The age of your typical customer should have an influence of the range stocked in store, with older consumers more inclined to eat a nutritious diet while Millennials are found to have more of a sweet tooth, according to a new report.
by Kevin Scott
If a retailer chose to he or she could spend every spare moment of time analysing customers, their shopping habits and everything else about them. Thankfully there are marketing and insight firms all to ready to publish the results of their own efforts. The latest of these is 2015 Grocery Eye, published by Future Thinking, which is an annual independent study of grocery shoppers to identify perceptions towards purchasing and consuming food and drink as well as non-food products.
The survey, somewhat disappointingly, concentrates only on supermarket shoppers which given the strength of convenience indicates the firm behind the survey doesn’t fully grasp the modern grocery industry.
At any rate, the figures make for interesting reading, especially when looking at the age profile of consumers and how this affects what they purchase.
The research shows that 54% of millennials (those aged between 16-34) believe the role of organic products to be important compared to just 30% of over 55, which is surprising when factoring in the cost of organics. Think about your customer demographics – is your store based near a university? Or, are locals more likely to be elderly?
If you do have a high proportion of younger shoppers, it’s worth noting that this younger generation appears to lead less healthy lifestyles. The study found that 80% of 16-34 year olds purchase fresh fruit and veg compared to 96% of over 55 year olds and only 63% of 16-34’s include fruit and veg in their diets compared to 88% of over 55’s.
Furthermore, confectionery is by far, the under 34’s favourite item, chosen by 29% of respondents. Conversely, over 55’s prefer to buy fresh fruit and veg, chosen by 38% of that age group. It looks like diet improves with age.
The over 55 age bracket consider themselves to have the most nutritious diets, with 40% thinking they already have a healthy diet compared to 28% of those aged between 16-34. They are also more likely to look out for low salt foods (29%) and high fibre items (23%), whereas it is barely an issue for those under 35 (14%).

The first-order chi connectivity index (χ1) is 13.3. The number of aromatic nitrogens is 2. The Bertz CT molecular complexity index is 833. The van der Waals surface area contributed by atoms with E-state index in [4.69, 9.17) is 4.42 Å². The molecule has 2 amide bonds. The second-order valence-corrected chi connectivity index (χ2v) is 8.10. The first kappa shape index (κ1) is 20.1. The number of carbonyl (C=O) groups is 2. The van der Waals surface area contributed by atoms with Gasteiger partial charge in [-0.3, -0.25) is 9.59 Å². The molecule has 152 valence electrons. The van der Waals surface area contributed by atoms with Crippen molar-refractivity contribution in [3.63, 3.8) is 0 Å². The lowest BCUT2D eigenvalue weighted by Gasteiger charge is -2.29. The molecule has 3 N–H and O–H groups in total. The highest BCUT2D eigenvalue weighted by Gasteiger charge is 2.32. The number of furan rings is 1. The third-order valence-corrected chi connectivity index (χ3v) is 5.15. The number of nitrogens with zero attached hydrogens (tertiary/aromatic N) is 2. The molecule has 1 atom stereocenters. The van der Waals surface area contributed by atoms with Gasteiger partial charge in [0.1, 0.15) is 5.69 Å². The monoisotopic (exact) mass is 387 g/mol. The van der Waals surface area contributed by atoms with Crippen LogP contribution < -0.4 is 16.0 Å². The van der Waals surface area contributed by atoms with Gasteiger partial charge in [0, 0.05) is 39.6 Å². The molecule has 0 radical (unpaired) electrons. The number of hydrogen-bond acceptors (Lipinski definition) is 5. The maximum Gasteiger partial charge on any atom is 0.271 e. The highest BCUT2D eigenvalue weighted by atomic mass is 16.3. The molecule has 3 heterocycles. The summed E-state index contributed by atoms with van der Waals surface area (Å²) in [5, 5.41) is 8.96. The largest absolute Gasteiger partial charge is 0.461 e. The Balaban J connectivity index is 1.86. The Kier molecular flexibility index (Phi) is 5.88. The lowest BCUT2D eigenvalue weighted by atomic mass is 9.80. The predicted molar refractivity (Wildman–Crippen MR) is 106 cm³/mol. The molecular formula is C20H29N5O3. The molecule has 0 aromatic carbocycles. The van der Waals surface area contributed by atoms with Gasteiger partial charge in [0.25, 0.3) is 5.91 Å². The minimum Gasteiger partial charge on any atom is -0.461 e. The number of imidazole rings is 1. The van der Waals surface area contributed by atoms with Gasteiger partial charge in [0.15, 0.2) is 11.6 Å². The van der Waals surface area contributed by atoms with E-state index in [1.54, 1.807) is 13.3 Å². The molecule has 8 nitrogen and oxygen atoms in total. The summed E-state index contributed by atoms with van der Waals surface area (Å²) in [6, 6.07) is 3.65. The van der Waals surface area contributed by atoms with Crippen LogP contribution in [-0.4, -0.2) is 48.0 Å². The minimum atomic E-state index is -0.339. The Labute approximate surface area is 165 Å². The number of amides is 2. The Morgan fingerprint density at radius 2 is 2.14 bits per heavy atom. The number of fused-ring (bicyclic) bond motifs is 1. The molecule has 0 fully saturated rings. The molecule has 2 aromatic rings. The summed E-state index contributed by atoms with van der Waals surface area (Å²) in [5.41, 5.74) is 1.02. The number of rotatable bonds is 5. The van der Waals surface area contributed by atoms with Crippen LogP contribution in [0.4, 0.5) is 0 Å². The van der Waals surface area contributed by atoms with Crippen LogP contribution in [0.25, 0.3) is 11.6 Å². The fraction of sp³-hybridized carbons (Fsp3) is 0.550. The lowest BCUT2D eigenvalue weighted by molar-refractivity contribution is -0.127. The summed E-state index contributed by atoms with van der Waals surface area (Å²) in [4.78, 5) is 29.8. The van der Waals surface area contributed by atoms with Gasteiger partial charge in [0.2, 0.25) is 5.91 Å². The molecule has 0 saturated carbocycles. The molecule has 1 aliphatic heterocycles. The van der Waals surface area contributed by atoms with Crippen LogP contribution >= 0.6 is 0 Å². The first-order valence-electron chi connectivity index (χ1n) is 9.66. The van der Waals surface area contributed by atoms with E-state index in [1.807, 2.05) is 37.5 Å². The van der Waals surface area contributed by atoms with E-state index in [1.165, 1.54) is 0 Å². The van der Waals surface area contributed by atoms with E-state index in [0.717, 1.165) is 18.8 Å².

The Grocery Eye also showed that 16-34 year olds feel it is more difficult to get by on their tight food budget, have a greater tendency to snack between meals during the day and look for packaging to fit with their lifestyles, illustrating the changing needs of millennials.
Claudia Strauss, Managing Director of FMCG and Shopper at Future Thinking, says: “There is an unjustified perception that millennials are not engaged with food compared to their older peers. Whilst it is clear that their lifestyles and lower incomes result in their eating habits to be less healthy, millennials are more socially conscious than the older generations selecting brands accordingly. They also engage with foods in different ways, for example, ‘the Instagram effect’ reflecting the way millennials share images of their food on social media on average three times a week. This presents a challenge for manufacturers who need to tailor their food offer, and the way they communicate with different audiences.”
Have you ever considered how younger shoppers could take and share photos of your displays? In-store theatre is key here, and by making it photogenic you could find customers happily providing you with free marketing.
The important thing here though is to ensure that your offering reflects your customer base – that’s a fundamental of any good c-store, and by seeing the preferences of older and younger customers, you can plan accordingly.